Director: Mark Savage
Writers: Tom Parnell, Mark Savage
Stars: Gary Cairns, Luke Albright, Trista Robinson
1 HOUR 38 MINUTES
REVIEW BY JEREMIAH ROSARIO
Mark Savage indeed. Purgatory Road is a jaded, scathing commentary on religious piety, one framed in unflinching violence, angst, and the cyclic nature of abuse. It also happens to have a heart, buried somewhere under the pile of severed limbs. Something of a road trip film too, given the literal vehicle for the film's darkest moments is a church on wheels, making it a unique kind of horror film:
Helpless to stop a thief from stealing his father’s modest nest egg, Travis grows up blaming himself for his parents’ suicide. Becoming a priest who operates a highway confessional with his ambivalent brother, Michael, he offers sage advice to chosen sinners while raining death on unrepentant thieves. Into the world of this antagonistic duo comes Mary Francis, a deranged young woman with psychopathic tendencies who kills a thief who threatens to expose the decidedly un-holy siblings. Filled with gratitude, Travis invites the woman into their sacred world which begins a chain of carnage-laced events that threaten to destroy the brothers’ bloody, decades-long partnership.
Savage, and writer Tom Parnell, deliver a story that's bonkers enough to buckle under the weight of its own ridiculous premise and yet—despite its problems—somehow manages to remain erect and mostly effective. This without a doubt, attributed to the film's conviction, something that becomes most evident in the performances. Which again, given the absurd nature of the material, is quite the accomplishment.
Not to say that I didn't have problems with some of the acting (wooden delivery here and there, odd character interactions), but for the most part, Gary Cairns, Luke Albright, and Trista Robinson play their roles with earnestness. And this is me taking the film at face value (which makes it an even harder sell), but I eventually bought into the tenuous relationships and motivations which made up the insanity that is Purgatory Road. The cast ultimately made a believer out of me; so kudos.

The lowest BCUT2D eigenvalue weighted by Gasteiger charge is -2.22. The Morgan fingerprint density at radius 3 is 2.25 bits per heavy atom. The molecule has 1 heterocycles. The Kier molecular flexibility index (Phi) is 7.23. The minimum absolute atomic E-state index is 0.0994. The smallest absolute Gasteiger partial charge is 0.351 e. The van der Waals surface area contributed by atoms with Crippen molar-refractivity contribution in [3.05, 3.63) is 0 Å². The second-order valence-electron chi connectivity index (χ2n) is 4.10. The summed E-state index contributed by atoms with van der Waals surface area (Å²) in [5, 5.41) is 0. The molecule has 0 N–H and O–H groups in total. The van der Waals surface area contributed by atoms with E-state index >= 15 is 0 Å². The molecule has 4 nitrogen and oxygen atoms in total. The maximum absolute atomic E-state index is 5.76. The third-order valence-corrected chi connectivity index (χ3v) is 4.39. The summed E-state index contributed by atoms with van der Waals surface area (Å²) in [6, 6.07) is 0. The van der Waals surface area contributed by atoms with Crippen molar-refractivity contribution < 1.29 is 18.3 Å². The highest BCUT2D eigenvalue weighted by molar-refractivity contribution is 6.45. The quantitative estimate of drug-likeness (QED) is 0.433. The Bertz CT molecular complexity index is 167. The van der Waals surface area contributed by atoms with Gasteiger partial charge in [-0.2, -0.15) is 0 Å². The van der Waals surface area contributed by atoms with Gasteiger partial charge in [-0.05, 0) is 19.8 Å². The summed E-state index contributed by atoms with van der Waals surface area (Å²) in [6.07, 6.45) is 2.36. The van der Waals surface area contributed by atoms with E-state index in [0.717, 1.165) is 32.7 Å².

But perhaps there's an element of dark humor which escaped me initially. After all, despite the fact that the death-booth-on-wheels itself is dressed up to look as ominous as humanly possible (all that's missing among the scribbled crayon markings of Christian iconography and bumper sticker quotes is a literal sign that says "serial killers inside") business is a boomin'. Like lambs to the slaughter; you couldn't ask for better victims. I suppose then that this ties back to the commentary aspect of the film, working like a metaphor for religion itself (and more the Catholic Church than anything). Blind faith, the search for redemption, a self appointed obligation to absolve others and herd the sheep—and of course, the temptation to abuse it. Ultimately, Purgatory Road works better for me when taken more as an allegory
Speaking of abuse, I do have a gripe with how women are handled within the narrative here. Mainly serving as catalyst for male character growth, and usually through violent means. Though I get that often times, women are caught in the whirlwind of patriarchy and male insecurity with disastrous results, but...we've seen this cliche a million times at this point. Would have been cool to see them used as foils without being put through a gauntlet of torment; flip the script a bit. Maybe next time.
As it all stands, Purgatory Road is a competent horror, one that often times betrays its low budget (I'd be remiss to not mention how wonderfully shot it is). You can tell there was a real mission (heh) to deliver something that's both thought provoking and basely satisfying. And funny enough, for a film that likes to bark hard at religious fervor, it—ironically—ends up being the very thing which allows it all to work.
It's available now (on Blu-ray and DVD), from Unearthed Films.